Clerk Sanders

No: 69; variant: 69D

  1. ‘O I have seven bold brethren, And they are all valiant men, If they knew a man that would tread my bower His life should not go along wi him.’
  2. ‘Then take me up into your arms, And lay me low down on your bed, That ye may swear, and keep your oath clear, That your bower-room I did na tread.
  3. ‘Tie a handkerchief round your face, And you must tye it wondrous keen, That you may swear, and keep your oath clear, Ye saw na me since late yestreen.’
  4. But they were scarsley gone to bed, Nor scarse fa’n owre asleep, Till up and started her seven brethren, Just at Lord Saunder’s feet.
  5. Out bespoke the first brither, ‘Oh but love be wondrous keen!’ Out bespoke the second brither, ‘It’s ill done to kill a sleeping man.’
  6. Out bespoke the third brither, ‘We had better gae and let him be;’ Out bespoke the fourth brither, ‘He’ll no be killd this night for me:’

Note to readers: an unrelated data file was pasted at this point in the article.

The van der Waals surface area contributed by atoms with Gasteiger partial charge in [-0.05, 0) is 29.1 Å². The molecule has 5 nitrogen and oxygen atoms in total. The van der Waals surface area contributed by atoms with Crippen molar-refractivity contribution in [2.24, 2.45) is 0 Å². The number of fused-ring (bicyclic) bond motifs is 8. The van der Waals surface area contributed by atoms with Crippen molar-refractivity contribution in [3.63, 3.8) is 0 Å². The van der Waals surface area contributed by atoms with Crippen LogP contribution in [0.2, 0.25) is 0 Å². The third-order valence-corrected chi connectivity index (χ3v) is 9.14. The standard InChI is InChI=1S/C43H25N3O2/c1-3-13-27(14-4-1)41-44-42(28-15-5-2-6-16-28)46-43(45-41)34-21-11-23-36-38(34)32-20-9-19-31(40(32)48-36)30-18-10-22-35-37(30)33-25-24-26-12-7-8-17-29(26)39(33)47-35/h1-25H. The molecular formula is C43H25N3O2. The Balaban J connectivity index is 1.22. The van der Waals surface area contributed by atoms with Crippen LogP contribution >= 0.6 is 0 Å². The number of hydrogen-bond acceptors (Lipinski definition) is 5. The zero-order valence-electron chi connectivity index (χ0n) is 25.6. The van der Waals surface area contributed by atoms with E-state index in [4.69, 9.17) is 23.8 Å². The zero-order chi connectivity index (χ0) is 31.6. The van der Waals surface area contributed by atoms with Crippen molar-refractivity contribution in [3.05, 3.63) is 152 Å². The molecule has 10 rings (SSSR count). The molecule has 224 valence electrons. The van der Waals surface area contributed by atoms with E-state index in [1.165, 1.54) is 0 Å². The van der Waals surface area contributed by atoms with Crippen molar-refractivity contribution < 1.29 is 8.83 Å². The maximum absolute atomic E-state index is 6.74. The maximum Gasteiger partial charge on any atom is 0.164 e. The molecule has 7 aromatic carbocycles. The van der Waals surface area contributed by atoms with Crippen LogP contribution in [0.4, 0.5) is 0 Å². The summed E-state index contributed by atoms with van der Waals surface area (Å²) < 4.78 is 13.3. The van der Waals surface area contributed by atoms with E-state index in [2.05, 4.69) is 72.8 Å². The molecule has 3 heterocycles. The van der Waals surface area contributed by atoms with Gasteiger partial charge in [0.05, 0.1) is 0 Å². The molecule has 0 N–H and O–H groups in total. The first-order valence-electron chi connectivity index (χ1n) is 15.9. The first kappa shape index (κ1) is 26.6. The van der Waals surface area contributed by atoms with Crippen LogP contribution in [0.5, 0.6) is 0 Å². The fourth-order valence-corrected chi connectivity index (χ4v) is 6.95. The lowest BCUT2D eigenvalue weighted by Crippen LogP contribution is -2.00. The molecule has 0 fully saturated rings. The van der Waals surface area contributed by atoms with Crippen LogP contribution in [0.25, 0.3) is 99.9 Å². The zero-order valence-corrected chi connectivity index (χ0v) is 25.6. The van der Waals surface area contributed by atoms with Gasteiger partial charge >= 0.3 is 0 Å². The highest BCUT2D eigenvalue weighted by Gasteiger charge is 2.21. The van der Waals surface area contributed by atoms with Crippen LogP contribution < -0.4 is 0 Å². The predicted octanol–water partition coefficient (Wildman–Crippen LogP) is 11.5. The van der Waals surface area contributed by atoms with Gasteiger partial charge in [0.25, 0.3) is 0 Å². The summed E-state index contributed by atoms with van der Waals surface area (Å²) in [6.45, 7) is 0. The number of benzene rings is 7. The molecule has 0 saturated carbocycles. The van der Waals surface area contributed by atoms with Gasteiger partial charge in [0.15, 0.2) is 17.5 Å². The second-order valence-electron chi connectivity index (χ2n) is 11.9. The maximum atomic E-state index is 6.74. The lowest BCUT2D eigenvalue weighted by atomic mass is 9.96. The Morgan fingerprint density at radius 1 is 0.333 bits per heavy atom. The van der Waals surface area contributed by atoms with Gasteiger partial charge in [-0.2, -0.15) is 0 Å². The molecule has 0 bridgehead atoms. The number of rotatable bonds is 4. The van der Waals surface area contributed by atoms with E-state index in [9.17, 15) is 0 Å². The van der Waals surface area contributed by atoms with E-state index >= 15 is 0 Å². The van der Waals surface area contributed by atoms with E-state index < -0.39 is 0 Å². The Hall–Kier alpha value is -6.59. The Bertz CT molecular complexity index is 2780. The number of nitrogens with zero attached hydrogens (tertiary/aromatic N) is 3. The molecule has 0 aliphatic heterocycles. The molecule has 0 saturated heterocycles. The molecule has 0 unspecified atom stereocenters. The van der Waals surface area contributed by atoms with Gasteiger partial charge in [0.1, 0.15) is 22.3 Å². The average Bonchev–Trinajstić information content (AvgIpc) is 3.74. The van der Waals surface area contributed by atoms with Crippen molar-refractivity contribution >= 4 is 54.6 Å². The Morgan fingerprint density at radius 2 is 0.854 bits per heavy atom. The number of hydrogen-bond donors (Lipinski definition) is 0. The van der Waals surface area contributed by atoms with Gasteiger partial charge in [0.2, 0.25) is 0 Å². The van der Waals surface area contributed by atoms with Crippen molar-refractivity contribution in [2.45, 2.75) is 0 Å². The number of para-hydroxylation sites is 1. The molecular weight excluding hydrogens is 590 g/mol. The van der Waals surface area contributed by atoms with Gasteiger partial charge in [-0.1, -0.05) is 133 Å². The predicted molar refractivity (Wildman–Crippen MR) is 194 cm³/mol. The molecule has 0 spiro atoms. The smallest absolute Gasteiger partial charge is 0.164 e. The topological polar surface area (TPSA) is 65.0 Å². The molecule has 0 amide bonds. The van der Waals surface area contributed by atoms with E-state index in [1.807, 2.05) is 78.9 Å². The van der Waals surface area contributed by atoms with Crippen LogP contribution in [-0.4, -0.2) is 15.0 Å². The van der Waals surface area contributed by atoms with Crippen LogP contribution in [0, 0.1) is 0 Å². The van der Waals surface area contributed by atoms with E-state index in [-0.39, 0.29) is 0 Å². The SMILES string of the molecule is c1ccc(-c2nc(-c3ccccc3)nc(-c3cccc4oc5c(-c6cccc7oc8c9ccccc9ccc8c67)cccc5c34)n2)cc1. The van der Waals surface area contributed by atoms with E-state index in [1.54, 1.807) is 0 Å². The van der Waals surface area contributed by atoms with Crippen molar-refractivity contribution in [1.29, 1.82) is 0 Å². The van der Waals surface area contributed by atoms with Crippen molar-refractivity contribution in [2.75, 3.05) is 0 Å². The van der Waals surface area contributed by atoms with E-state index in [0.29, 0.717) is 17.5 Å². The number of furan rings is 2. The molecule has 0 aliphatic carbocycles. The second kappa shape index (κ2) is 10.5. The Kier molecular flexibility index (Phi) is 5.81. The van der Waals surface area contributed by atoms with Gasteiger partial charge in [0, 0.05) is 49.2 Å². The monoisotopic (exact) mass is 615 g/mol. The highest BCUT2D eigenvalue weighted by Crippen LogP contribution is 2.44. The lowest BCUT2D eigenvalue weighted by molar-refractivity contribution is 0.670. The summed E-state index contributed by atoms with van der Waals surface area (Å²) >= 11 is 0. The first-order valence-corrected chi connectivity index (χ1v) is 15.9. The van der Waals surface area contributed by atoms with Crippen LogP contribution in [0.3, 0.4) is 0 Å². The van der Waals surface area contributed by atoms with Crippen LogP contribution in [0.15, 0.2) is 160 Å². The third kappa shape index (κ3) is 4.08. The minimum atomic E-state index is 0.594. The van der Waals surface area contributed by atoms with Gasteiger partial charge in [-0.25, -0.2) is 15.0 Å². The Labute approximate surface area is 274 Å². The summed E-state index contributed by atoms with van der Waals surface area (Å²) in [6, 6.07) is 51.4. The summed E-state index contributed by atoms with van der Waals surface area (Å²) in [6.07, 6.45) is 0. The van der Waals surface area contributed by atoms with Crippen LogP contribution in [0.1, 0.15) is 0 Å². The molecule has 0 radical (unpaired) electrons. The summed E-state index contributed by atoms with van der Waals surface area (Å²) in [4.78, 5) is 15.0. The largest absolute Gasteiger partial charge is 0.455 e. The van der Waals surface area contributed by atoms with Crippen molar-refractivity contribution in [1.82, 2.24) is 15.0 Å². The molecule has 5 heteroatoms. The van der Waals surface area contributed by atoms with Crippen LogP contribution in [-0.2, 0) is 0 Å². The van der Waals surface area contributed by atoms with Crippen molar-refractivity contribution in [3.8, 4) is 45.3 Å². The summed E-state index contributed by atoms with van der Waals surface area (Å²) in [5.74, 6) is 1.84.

7. Out bespoke the fifth brother, ‘This night Lord Saunders he shall die; Tho there were not a man in all Scotland, This night Lord Saunders he shall die.’
  8. He took out a rousty rapier, And he drew it three times thro the strae; Between Lord Saunders’ short rib and his side He gard the rusty rapier gae.
  9. ‘Awake, awake, Lord Saunders,’ she said, ‘Awake, awake, for sin and shame! For the day is light, and the sun shines bricht, ‘And I am afraid we will be taen.
  10. ‘Awake, awake, Lord Saunders,’ she said, ‘Awake, awake, for sin and shame! For the sheets they are asweat,’ she said, ‘And I am afraid we will be taen.
  11. ‘I dreamed a dreary dream last night, I wish it may be for our good, That I was cutting my yellow hair, And dipping it in the wells o blood.’
  12. Aye she waukened at this dead man, Aye she put on him to and fro; Oh aye she waukend at this dead man, But of his death she did not know.
  13. ‘It’s I will do for my love’s sake What many ladies would think lang; Seven years shall come and go Before a glove go on my hand.
  14. ‘And I will do for my love’s sake What many ladies would not do; Seven years shall come and go Before I wear stocking or shoe.
  15. ‘Ther’ll neer a shirt go on my back, There’ll neer a kame go in my hair, There’ll never coal nor candle-light Shine in my bower nae mair.’